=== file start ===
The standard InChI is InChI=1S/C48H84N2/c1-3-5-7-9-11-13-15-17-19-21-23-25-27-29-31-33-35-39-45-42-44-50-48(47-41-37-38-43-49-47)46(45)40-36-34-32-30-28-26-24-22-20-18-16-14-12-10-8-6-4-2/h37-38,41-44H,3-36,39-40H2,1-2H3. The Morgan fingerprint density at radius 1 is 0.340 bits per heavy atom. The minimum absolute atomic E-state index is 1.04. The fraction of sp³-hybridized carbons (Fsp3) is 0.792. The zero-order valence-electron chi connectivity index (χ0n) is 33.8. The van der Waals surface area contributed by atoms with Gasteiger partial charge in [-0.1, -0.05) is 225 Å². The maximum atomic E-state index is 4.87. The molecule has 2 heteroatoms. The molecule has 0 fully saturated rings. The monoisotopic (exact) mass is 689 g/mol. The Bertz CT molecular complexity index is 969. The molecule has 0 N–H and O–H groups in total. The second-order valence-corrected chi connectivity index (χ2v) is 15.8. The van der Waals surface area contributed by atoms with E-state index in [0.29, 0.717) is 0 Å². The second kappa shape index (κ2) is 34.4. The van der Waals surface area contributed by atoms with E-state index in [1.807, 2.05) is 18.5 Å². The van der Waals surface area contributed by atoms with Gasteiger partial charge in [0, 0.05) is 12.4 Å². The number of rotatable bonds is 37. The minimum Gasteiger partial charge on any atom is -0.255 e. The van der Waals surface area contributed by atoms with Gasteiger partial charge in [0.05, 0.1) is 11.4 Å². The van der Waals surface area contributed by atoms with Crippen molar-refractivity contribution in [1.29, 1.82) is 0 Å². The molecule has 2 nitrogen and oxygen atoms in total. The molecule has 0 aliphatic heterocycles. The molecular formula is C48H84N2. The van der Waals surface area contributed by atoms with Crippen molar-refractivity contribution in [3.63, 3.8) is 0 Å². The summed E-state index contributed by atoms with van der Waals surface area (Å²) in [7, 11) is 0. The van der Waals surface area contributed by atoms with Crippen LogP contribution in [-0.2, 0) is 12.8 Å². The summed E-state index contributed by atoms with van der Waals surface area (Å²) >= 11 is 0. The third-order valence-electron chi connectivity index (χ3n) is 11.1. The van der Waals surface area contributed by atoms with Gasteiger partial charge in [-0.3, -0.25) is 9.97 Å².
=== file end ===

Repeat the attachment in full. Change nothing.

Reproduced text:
The standard InChI is InChI=1S/C48H84N2/c1-3-5-7-9-11-13-15-17-19-21-23-25-27-29-31-33-35-39-45-42-44-50-48(47-41-37-38-43-49-47)46(45)40-36-34-32-30-28-26-24-22-20-18-16-14-12-10-8-6-4-2/h37-38,41-44H,3-36,39-40H2,1-2H3. The Morgan fingerprint density at radius 1 is 0.340 bits per heavy atom. The minimum absolute atomic E-state index is 1.04. The fraction of sp³-hybridized carbons (Fsp3) is 0.792. The zero-order valence-electron chi connectivity index (χ0n) is 33.8. The van der Waals surface area contributed by atoms with Gasteiger partial charge in [-0.1, -0.05) is 225 Å². The maximum atomic E-state index is 4.87. The molecule has 2 heteroatoms. The molecule has 0 fully saturated rings. The monoisotopic (exact) mass is 689 g/mol. The Bertz CT molecular complexity index is 969. The molecule has 0 N–H and O–H groups in total. The second-order valence-corrected chi connectivity index (χ2v) is 15.8. The van der Waals surface area contributed by atoms with E-state index in [0.29, 0.717) is 0 Å². The second kappa shape index (κ2) is 34.4. The van der Waals surface area contributed by atoms with E-state index in [1.807, 2.05) is 18.5 Å². The van der Waals surface area contributed by atoms with Gasteiger partial charge in [0, 0.05) is 12.4 Å². The number of rotatable bonds is 37. The minimum Gasteiger partial charge on any atom is -0.255 e. The van der Waals surface area contributed by atoms with Gasteiger partial charge in [0.05, 0.1) is 11.4 Å². The van der Waals surface area contributed by atoms with Crippen molar-refractivity contribution in [1.29, 1.82) is 0 Å². The molecule has 2 nitrogen and oxygen atoms in total. The molecule has 0 aliphatic heterocycles. The molecular formula is C48H84N2. The van der Waals surface area contributed by atoms with Crippen molar-refractivity contribution in [3.63, 3.8) is 0 Å². The summed E-state index contributed by atoms with van der Waals surface area (Å²) in [7, 11) is 0. The van der Waals surface area contributed by atoms with Crippen LogP contribution in [-0.2, 0) is 12.8 Å². The summed E-state index contributed by atoms with van der Waals surface area (Å²) >= 11 is 0. The third-order valence-electron chi connectivity index (χ3n) is 11.1. The van der Waals surface area contributed by atoms with Gasteiger partial charge in [-0.3, -0.25) is 9.97 Å².